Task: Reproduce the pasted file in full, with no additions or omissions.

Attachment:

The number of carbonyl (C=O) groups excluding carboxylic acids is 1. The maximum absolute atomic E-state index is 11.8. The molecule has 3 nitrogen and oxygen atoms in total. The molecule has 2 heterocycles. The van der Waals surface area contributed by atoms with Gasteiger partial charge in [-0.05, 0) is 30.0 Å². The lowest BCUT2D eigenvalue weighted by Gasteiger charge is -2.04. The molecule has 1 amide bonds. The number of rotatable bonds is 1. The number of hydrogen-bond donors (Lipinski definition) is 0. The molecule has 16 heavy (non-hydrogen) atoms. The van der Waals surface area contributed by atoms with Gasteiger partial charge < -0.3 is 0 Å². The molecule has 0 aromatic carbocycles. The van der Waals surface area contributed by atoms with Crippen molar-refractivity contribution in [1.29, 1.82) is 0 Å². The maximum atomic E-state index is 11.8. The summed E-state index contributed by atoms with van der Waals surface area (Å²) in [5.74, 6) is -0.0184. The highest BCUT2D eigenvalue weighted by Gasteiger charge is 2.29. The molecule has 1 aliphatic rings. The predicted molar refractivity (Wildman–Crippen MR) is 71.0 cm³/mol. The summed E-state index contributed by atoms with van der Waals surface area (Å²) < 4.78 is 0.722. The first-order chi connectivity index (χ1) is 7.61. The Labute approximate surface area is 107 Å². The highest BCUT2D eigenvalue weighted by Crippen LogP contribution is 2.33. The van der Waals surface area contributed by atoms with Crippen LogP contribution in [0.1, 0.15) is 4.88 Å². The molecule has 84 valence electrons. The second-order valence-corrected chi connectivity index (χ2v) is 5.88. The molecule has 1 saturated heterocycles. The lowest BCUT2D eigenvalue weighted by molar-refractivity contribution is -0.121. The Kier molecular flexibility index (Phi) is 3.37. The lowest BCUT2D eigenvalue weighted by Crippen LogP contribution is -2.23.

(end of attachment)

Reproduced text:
The number of carbonyl (C=O) groups excluding carboxylic acids is 1. The maximum absolute atomic E-state index is 11.8. The molecule has 3 nitrogen and oxygen atoms in total. The molecule has 2 heterocycles. The van der Waals surface area contributed by atoms with Gasteiger partial charge in [-0.05, 0) is 30.0 Å². The lowest BCUT2D eigenvalue weighted by Gasteiger charge is -2.04. The molecule has 1 amide bonds. The number of rotatable bonds is 1. The number of hydrogen-bond donors (Lipinski definition) is 0. The molecule has 16 heavy (non-hydrogen) atoms. The van der Waals surface area contributed by atoms with Gasteiger partial charge < -0.3 is 0 Å². The molecule has 0 aromatic carbocycles. The van der Waals surface area contributed by atoms with Crippen molar-refractivity contribution in [1.29, 1.82) is 0 Å². The maximum atomic E-state index is 11.8. The summed E-state index contributed by atoms with van der Waals surface area (Å²) in [5.74, 6) is -0.0184. The highest BCUT2D eigenvalue weighted by Gasteiger charge is 2.29. The molecule has 1 aliphatic rings. The predicted molar refractivity (Wildman–Crippen MR) is 71.0 cm³/mol. The summed E-state index contributed by atoms with van der Waals surface area (Å²) < 4.78 is 0.722. The first-order chi connectivity index (χ1) is 7.61. The Labute approximate surface area is 107 Å². The highest BCUT2D eigenvalue weighted by Crippen LogP contribution is 2.33. The van der Waals surface area contributed by atoms with Crippen LogP contribution in [0.1, 0.15) is 4.88 Å². The molecule has 84 valence electrons. The second-order valence-corrected chi connectivity index (χ2v) is 5.88. The molecule has 1 saturated heterocycles. The lowest BCUT2D eigenvalue weighted by molar-refractivity contribution is -0.121. The Kier molecular flexibility index (Phi) is 3.37. The lowest BCUT2D eigenvalue weighted by Crippen LogP contribution is -2.23.